However, as shown by a similar lawsuit recently filed by one of Trump’s former lawyers, John Eastman, people who are subjected to a federal search have limited ability to challenge its legality.
Eastman’s cellphone was taken by federal agents as he was leaving a restaurant in June 2022, amid a federal investigation into his alleged attempt to overturn the 2020 election results.
The search warrant authorized seizing “any and all electronic or digital devices and all information in such devices” without identifying what crime was being investigated. Eastman challenged the warrant on the same grounds as Trump’s lawsuit, claiming it authorized an overbroad search of everything stored on his phone.
Eastman tried to get a federal court to halt FBI examination of his phone by invoking a Federal Rule of Criminal Procedure, or Rule 41, which says “a person aggrieved by an unlawful search and seizure” may seek return of the seized property. In response, the government told the court that Eastman can only use Rule 41 to recover property for which he can show an urgent need. Eastman cannot use Rule 41 to challenge the constitutionality of the FBI seizing his phone or to prevent the law enforcement agency from reading attorney-client communications stored on the phone, the government said.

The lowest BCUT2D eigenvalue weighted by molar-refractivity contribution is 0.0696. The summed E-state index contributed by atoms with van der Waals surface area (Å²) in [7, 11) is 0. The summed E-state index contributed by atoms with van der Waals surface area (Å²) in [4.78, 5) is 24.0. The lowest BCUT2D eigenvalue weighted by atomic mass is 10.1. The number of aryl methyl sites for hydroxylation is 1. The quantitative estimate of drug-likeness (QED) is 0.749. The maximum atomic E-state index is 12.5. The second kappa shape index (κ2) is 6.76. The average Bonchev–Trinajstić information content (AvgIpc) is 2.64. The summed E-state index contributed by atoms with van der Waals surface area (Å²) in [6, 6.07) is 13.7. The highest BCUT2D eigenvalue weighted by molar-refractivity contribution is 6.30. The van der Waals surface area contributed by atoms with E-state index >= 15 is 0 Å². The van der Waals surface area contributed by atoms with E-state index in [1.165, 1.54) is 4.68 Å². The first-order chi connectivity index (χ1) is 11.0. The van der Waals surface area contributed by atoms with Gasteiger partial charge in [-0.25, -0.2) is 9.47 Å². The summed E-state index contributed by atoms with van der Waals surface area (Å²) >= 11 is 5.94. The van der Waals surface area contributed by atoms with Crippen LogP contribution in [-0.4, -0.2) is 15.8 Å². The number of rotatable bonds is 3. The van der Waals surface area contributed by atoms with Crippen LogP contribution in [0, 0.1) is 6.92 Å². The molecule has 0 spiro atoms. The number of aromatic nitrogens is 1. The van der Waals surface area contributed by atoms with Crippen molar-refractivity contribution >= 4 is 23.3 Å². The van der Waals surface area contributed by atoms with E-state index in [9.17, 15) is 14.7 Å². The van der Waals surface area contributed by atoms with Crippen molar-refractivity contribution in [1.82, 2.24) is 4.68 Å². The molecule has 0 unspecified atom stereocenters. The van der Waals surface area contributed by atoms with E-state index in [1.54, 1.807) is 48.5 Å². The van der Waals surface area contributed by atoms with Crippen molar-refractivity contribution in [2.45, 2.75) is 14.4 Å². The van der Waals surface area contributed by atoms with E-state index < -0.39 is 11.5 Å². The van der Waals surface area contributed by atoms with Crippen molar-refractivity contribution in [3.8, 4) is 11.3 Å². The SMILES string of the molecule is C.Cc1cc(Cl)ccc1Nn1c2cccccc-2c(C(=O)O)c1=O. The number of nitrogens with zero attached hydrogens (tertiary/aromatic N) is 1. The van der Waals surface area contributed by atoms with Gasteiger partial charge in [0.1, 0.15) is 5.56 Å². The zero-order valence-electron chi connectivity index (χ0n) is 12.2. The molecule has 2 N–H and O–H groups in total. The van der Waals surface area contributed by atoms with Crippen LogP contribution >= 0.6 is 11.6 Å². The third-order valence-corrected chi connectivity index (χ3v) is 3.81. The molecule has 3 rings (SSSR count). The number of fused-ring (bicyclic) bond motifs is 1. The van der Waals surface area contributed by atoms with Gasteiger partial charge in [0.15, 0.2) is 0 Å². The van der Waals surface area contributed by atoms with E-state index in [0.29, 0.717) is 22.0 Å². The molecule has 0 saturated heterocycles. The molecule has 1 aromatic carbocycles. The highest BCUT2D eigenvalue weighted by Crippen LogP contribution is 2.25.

Trump’s lawsuit faces the same problem. Apart from Rule 41, there is currently no clear way under federal law to challenge the validity of a search unless and until criminal charges are filed.
An often overlooked omission
This loophole in federal law – and American law generally – means that court cases about searches are almost always in the context of criminal prosecution.
Because those making court arguments for rights against improper searches are usually accused or convicted criminals, the general public has paid little attention to the fact that search warrant procedures are an exception to a fundamental principle of American law, which is that people have the right to participate in judicial proceedings regarding their rights.